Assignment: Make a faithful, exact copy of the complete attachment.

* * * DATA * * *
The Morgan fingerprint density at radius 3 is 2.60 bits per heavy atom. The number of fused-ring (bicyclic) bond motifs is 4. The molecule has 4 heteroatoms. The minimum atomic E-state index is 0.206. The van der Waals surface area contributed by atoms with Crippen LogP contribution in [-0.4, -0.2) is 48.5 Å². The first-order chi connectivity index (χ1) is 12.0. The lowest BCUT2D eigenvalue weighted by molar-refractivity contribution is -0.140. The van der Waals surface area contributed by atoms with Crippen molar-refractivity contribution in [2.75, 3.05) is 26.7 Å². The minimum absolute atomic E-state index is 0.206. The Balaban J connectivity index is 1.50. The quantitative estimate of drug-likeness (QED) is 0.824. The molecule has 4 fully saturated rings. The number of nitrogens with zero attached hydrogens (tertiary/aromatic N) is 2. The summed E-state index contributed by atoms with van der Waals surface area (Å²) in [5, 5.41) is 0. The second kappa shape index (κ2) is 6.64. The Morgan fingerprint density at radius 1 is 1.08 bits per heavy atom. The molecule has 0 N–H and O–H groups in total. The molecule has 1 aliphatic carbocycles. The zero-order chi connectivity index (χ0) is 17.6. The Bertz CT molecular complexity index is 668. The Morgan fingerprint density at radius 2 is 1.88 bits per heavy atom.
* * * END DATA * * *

The Morgan fingerprint density at radius 3 is 2.60 bits per heavy atom. The number of fused-ring (bicyclic) bond motifs is 4. The molecule has 4 heteroatoms. The minimum atomic E-state index is 0.206. The van der Waals surface area contributed by atoms with Crippen LogP contribution in [-0.4, -0.2) is 48.5 Å². The first-order chi connectivity index (χ1) is 12.0. The lowest BCUT2D eigenvalue weighted by molar-refractivity contribution is -0.140. The van der Waals surface area contributed by atoms with Crippen molar-refractivity contribution in [2.75, 3.05) is 26.7 Å². The minimum absolute atomic E-state index is 0.206. The Balaban J connectivity index is 1.50. The quantitative estimate of drug-likeness (QED) is 0.824. The molecule has 4 fully saturated rings. The number of nitrogens with zero attached hydrogens (tertiary/aromatic N) is 2. The summed E-state index contributed by atoms with van der Waals surface area (Å²) in [5, 5.41) is 0. The second kappa shape index (κ2) is 6.64. The Morgan fingerprint density at radius 1 is 1.08 bits per heavy atom. The molecule has 0 N–H and O–H groups in total. The molecule has 1 aliphatic carbocycles. The zero-order chi connectivity index (χ0) is 17.6. The Bertz CT molecular complexity index is 668. The Morgan fingerprint density at radius 2 is 1.88 bits per heavy atom.